You spend a year or more writing a novel. It’s a good novel, so you start telling people about it. Then one day someone asks, “What’s your book about?”
The first time you hear that question, you smile because somebody is interested enough to ask. The first time someone asked me, this is what I told them.
“Well … it’s about a cop who’s nearing retirement and he ain’t got no money to retire with and he has to chase this bad guy who kills a lot of girls and he has this new captain that doesn’t understand the old ways and wants to get rid of him and there’s a medical examiner.… No! Wait! TWO! TWO medical examiners, and this hot FBI agent chick who looks like a sexy librarian….”
All this, and not one word about his cool car. Meantime the person who asked the question has dozed off, and you have to poke him awake just as you get to the good part.
That actually happened to me … except it was worse. Stumble and stutter and stammer … it wasn’t pretty. It finally dawned on me why the marketing director of Intrigue Publishing (the lovely B. Swangin Webster), said to me…. “Develop an elevator pitch. Make it two minutes or less, since that’s the average elevator ride. Open a dialogue and hit the high points to generate interest in your novel. Make sure you mention the title, hand them a business card, and try to leave them wondering.”
My elevator rides are one floor. Five seconds, so I have to talk fast.
“HEY! You look like you can read! Wanna buy a book?”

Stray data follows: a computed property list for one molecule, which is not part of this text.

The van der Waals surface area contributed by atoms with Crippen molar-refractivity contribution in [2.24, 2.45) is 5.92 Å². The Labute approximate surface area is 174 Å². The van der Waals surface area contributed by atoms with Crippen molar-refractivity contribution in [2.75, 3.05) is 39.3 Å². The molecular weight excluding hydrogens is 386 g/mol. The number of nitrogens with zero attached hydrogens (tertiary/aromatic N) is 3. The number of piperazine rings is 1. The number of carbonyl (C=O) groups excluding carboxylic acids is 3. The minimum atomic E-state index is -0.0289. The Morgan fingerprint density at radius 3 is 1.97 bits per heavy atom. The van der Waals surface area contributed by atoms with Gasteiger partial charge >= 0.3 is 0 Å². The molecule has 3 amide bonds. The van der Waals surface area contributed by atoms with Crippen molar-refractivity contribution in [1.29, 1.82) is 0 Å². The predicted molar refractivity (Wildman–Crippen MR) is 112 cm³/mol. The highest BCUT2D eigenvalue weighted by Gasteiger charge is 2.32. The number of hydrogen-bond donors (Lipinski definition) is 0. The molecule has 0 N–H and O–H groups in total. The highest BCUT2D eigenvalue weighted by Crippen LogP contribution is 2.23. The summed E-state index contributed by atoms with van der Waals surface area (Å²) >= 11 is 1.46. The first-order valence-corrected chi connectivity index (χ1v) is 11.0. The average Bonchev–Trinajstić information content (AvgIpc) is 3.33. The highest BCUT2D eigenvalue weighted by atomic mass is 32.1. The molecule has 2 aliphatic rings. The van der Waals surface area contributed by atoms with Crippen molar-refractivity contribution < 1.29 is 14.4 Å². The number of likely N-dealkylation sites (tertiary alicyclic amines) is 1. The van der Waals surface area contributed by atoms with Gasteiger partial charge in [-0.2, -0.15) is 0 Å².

There is nothing simple about delivering an elevator pitch. See for yourself. Try it on one of your family members. If they won’t sit still for 30 seconds or so, offer your dog a treat and run it by him. For the right snack, he’ll sit for almost anything.
OK, so now you know you need a brief synopsis of your novel, one you can deliver in the time it takes to pour a cup of coffee at the 7-11, or pump 20 gallons of gas into your tank. For that, you need to write an effective delivery, and you have to commit it to memory. You won’t have time to pull out a crib sheet, although writing it on your hand might work.
You’re the only one who can write it … for free, that is. You could pay someone, but not in copies. Cold hard cash. So, economically speaking, you should write it yourself. Besides … you’re a writer, are you not?
I spent hours, in the car, at work, at home, mulling over the pitch. Then more hours trying to find the right “tone,” if you will, and I’m sure if I read the damn thing again, I’ll change it again ... such is the lot of a writer. For your review, here are the variations as they developed.
Chain of Evidence is the story of Moby Truax, an aging cop tracking a killer of women. But the diminished senses that come with age interfere, as does his young headstrong captain, and Truax must decide whether to follow orders and keep his job, or follow his gut and save lives.
Chain of Evidence is the tale of Moby Truax, an aging cop tracking a killer of women. Truax struggles with the toll the years have taken, and his young commander pairs him with a disobliging FBI agent. She rejects his theories in favor of her own, and works behind the scenes in an effort to sabotage his investigation.
Chain of Evidence is the tale of Moby Truax, an aging cop working a case that could make a cop’s career. The problem is, his career is over. Seen as a dinosaur in the eyes of his new commander, Truax struggles with the toll the years have taken, and when his young captain pairs him with a rookie FBI agent to track a killer of women, she rejects his theories in favor of her own, and works behind the scenes in an effort to sabotage his investigation.
This last iteration is the one I’m going with. You can see in the variations above, and in any writing, the words you use are paramount.
As Mark Twain said in a letter to George Bainton, 10/15/1888, “The difference between the almost right word & the right word is really a large matter--it's the difference between the lightning bug and the lightning.” Source: www.twainquotes.comLet me know how you make out.
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